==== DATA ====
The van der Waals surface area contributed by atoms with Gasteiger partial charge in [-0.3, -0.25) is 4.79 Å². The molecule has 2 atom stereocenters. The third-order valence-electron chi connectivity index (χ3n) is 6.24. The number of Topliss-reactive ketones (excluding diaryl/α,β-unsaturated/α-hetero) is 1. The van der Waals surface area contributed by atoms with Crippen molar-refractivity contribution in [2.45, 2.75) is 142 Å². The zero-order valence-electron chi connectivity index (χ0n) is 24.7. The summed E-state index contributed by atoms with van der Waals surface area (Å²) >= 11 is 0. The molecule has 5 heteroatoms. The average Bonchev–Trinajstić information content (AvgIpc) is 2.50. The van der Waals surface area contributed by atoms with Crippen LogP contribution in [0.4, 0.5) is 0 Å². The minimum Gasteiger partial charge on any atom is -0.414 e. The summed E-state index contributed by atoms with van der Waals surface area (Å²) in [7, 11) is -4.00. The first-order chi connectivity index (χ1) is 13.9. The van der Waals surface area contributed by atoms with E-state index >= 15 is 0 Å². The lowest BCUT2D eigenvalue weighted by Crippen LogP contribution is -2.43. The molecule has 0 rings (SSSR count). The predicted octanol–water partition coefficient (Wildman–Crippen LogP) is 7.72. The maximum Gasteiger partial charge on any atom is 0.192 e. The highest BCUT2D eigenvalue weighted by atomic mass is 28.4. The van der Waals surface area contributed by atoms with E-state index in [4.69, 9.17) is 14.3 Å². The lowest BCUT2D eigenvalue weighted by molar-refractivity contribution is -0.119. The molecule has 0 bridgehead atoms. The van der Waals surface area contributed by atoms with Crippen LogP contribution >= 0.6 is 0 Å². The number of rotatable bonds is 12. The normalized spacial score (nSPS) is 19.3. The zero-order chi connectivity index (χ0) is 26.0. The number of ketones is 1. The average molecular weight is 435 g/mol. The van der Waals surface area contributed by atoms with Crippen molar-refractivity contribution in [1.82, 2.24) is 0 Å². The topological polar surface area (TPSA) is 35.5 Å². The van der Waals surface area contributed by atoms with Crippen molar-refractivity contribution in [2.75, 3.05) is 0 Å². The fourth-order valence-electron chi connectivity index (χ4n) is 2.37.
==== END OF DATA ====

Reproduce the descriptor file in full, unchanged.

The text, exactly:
The van der Waals surface area contributed by atoms with Gasteiger partial charge in [-0.3, -0.25) is 4.79 Å². The molecule has 2 atom stereocenters. The third-order valence-electron chi connectivity index (χ3n) is 6.24. The number of Topliss-reactive ketones (excluding diaryl/α,β-unsaturated/α-hetero) is 1. The van der Waals surface area contributed by atoms with Crippen molar-refractivity contribution in [2.45, 2.75) is 142 Å². The zero-order valence-electron chi connectivity index (χ0n) is 24.7. The summed E-state index contributed by atoms with van der Waals surface area (Å²) >= 11 is 0. The molecule has 5 heteroatoms. The average Bonchev–Trinajstić information content (AvgIpc) is 2.50. The van der Waals surface area contributed by atoms with Crippen LogP contribution in [0.4, 0.5) is 0 Å². The minimum Gasteiger partial charge on any atom is -0.414 e. The summed E-state index contributed by atoms with van der Waals surface area (Å²) in [7, 11) is -4.00. The first-order chi connectivity index (χ1) is 13.9. The van der Waals surface area contributed by atoms with E-state index >= 15 is 0 Å². The lowest BCUT2D eigenvalue weighted by Crippen LogP contribution is -2.43. The molecule has 0 rings (SSSR count). The predicted octanol–water partition coefficient (Wildman–Crippen LogP) is 7.72. The maximum Gasteiger partial charge on any atom is 0.192 e. The highest BCUT2D eigenvalue weighted by atomic mass is 28.4. The van der Waals surface area contributed by atoms with E-state index in [4.69, 9.17) is 14.3 Å². The lowest BCUT2D eigenvalue weighted by molar-refractivity contribution is -0.119. The molecule has 0 bridgehead atoms. The van der Waals surface area contributed by atoms with Crippen LogP contribution >= 0.6 is 0 Å². The number of rotatable bonds is 12. The normalized spacial score (nSPS) is 19.3. The zero-order chi connectivity index (χ0) is 26.0. The number of ketones is 1. The average molecular weight is 435 g/mol. The van der Waals surface area contributed by atoms with Crippen molar-refractivity contribution in [1.82, 2.24) is 0 Å². The topological polar surface area (TPSA) is 35.5 Å². The van der Waals surface area contributed by atoms with Crippen molar-refractivity contribution in [2.75, 3.05) is 0 Å². The fourth-order valence-electron chi connectivity index (χ4n) is 2.37.